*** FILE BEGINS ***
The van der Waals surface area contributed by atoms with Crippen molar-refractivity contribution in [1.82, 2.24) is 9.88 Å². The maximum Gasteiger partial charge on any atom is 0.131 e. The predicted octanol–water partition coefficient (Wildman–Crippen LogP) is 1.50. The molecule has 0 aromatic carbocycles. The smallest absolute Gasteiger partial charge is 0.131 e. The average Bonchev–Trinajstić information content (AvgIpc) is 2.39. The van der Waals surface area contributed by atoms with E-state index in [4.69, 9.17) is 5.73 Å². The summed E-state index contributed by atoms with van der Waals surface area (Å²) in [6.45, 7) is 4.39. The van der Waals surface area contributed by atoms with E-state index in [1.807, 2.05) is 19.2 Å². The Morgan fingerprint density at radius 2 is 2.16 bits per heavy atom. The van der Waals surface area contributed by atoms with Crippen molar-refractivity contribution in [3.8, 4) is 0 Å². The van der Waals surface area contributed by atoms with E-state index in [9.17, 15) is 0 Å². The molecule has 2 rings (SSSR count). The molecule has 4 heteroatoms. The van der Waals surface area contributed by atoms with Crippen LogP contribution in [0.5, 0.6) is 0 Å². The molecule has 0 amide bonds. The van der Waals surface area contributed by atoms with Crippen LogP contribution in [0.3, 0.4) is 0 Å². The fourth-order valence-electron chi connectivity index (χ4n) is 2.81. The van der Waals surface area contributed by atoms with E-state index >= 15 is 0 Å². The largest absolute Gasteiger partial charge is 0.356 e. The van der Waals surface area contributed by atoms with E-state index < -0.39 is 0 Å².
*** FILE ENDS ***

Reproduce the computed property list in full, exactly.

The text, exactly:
The van der Waals surface area contributed by atoms with Crippen molar-refractivity contribution in [1.82, 2.24) is 9.88 Å². The maximum Gasteiger partial charge on any atom is 0.131 e. The predicted octanol–water partition coefficient (Wildman–Crippen LogP) is 1.50. The molecule has 0 aromatic carbocycles. The smallest absolute Gasteiger partial charge is 0.131 e. The average Bonchev–Trinajstić information content (AvgIpc) is 2.39. The van der Waals surface area contributed by atoms with E-state index in [4.69, 9.17) is 5.73 Å². The summed E-state index contributed by atoms with van der Waals surface area (Å²) in [6.45, 7) is 4.39. The van der Waals surface area contributed by atoms with E-state index in [1.807, 2.05) is 19.2 Å². The Morgan fingerprint density at radius 2 is 2.16 bits per heavy atom. The van der Waals surface area contributed by atoms with Crippen molar-refractivity contribution in [3.8, 4) is 0 Å². The van der Waals surface area contributed by atoms with E-state index in [9.17, 15) is 0 Å². The molecule has 2 rings (SSSR count). The molecule has 4 heteroatoms. The van der Waals surface area contributed by atoms with Crippen LogP contribution in [0.5, 0.6) is 0 Å². The molecule has 0 amide bonds. The van der Waals surface area contributed by atoms with Crippen LogP contribution in [0.3, 0.4) is 0 Å². The fourth-order valence-electron chi connectivity index (χ4n) is 2.81. The van der Waals surface area contributed by atoms with E-state index >= 15 is 0 Å². The largest absolute Gasteiger partial charge is 0.356 e. The van der Waals surface area contributed by atoms with E-state index < -0.39 is 0 Å².